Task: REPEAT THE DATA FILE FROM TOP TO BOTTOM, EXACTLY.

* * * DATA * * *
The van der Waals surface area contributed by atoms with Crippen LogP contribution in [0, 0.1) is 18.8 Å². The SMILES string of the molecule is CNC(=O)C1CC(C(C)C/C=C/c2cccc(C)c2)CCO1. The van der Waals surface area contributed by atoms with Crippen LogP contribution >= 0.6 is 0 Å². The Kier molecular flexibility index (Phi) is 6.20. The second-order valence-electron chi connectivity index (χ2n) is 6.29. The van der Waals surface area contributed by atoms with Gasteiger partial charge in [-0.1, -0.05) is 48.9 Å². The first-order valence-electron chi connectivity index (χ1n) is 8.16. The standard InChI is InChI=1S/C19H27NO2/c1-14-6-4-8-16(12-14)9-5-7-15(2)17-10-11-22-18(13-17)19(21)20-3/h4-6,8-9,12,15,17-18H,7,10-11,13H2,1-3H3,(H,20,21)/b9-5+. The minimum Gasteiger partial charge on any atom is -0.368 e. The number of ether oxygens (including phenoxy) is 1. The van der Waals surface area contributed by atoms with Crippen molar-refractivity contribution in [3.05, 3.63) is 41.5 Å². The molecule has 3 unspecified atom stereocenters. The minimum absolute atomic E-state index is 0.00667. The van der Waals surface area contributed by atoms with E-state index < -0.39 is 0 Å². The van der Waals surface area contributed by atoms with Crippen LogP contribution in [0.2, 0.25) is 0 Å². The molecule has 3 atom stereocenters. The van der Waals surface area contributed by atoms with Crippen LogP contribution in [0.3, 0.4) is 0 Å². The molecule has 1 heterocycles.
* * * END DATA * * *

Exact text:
The van der Waals surface area contributed by atoms with Crippen LogP contribution in [0, 0.1) is 18.8 Å². The SMILES string of the molecule is CNC(=O)C1CC(C(C)C/C=C/c2cccc(C)c2)CCO1. The van der Waals surface area contributed by atoms with Crippen LogP contribution >= 0.6 is 0 Å². The Kier molecular flexibility index (Phi) is 6.20. The second-order valence-electron chi connectivity index (χ2n) is 6.29. The van der Waals surface area contributed by atoms with Gasteiger partial charge in [-0.1, -0.05) is 48.9 Å². The first-order valence-electron chi connectivity index (χ1n) is 8.16. The standard InChI is InChI=1S/C19H27NO2/c1-14-6-4-8-16(12-14)9-5-7-15(2)17-10-11-22-18(13-17)19(21)20-3/h4-6,8-9,12,15,17-18H,7,10-11,13H2,1-3H3,(H,20,21)/b9-5+. The minimum Gasteiger partial charge on any atom is -0.368 e. The number of ether oxygens (including phenoxy) is 1. The van der Waals surface area contributed by atoms with Crippen molar-refractivity contribution in [3.05, 3.63) is 41.5 Å². The molecule has 3 unspecified atom stereocenters. The minimum absolute atomic E-state index is 0.00667. The van der Waals surface area contributed by atoms with E-state index < -0.39 is 0 Å². The van der Waals surface area contributed by atoms with Crippen LogP contribution in [0.2, 0.25) is 0 Å². The molecule has 3 atom stereocenters. The van der Waals surface area contributed by atoms with Crippen LogP contribution in [0.3, 0.4) is 0 Å². The molecule has 1 heterocycles.